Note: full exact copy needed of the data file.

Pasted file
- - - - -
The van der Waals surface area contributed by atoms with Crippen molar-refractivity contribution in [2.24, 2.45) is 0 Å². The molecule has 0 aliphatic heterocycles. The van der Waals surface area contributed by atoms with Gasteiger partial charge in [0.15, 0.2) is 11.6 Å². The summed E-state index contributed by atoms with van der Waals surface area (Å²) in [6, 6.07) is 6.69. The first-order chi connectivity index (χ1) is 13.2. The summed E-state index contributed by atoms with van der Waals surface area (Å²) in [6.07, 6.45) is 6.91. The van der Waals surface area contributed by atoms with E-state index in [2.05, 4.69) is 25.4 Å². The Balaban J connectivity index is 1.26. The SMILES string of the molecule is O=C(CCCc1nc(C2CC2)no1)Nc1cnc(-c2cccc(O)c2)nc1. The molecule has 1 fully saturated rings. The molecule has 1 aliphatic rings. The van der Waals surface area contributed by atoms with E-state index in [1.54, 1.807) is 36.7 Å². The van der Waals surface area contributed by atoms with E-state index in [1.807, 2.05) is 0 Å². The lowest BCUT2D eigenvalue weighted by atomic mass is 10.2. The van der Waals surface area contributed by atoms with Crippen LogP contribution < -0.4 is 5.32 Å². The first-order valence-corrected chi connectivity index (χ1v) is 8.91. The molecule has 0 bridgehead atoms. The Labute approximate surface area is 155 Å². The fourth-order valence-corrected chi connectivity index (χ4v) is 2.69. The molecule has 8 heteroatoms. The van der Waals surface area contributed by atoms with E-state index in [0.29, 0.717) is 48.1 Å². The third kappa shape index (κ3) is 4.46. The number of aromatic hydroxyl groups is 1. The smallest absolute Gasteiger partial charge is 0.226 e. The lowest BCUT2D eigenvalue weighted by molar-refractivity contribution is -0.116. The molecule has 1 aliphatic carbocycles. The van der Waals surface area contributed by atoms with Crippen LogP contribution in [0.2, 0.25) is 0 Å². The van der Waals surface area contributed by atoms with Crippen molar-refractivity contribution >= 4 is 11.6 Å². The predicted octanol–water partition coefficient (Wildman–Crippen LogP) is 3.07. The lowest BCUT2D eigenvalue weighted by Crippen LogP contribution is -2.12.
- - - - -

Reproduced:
The van der Waals surface area contributed by atoms with Crippen molar-refractivity contribution in [2.24, 2.45) is 0 Å². The molecule has 0 aliphatic heterocycles. The van der Waals surface area contributed by atoms with Gasteiger partial charge in [0.15, 0.2) is 11.6 Å². The summed E-state index contributed by atoms with van der Waals surface area (Å²) in [6, 6.07) is 6.69. The first-order chi connectivity index (χ1) is 13.2. The summed E-state index contributed by atoms with van der Waals surface area (Å²) in [6.07, 6.45) is 6.91. The van der Waals surface area contributed by atoms with E-state index in [2.05, 4.69) is 25.4 Å². The Balaban J connectivity index is 1.26. The SMILES string of the molecule is O=C(CCCc1nc(C2CC2)no1)Nc1cnc(-c2cccc(O)c2)nc1. The molecule has 1 fully saturated rings. The molecule has 1 aliphatic rings. The van der Waals surface area contributed by atoms with E-state index in [1.54, 1.807) is 36.7 Å². The van der Waals surface area contributed by atoms with E-state index in [1.807, 2.05) is 0 Å². The lowest BCUT2D eigenvalue weighted by atomic mass is 10.2. The van der Waals surface area contributed by atoms with Crippen LogP contribution < -0.4 is 5.32 Å². The first-order valence-corrected chi connectivity index (χ1v) is 8.91. The molecule has 0 bridgehead atoms. The Labute approximate surface area is 155 Å². The fourth-order valence-corrected chi connectivity index (χ4v) is 2.69. The molecule has 8 heteroatoms. The van der Waals surface area contributed by atoms with E-state index in [0.29, 0.717) is 48.1 Å². The third kappa shape index (κ3) is 4.46. The number of aromatic hydroxyl groups is 1. The smallest absolute Gasteiger partial charge is 0.226 e. The lowest BCUT2D eigenvalue weighted by molar-refractivity contribution is -0.116. The molecule has 1 aliphatic carbocycles. The van der Waals surface area contributed by atoms with Crippen LogP contribution in [0.2, 0.25) is 0 Å². The van der Waals surface area contributed by atoms with Crippen molar-refractivity contribution >= 4 is 11.6 Å². The predicted octanol–water partition coefficient (Wildman–Crippen LogP) is 3.07. The lowest BCUT2D eigenvalue weighted by Crippen LogP contribution is -2.12.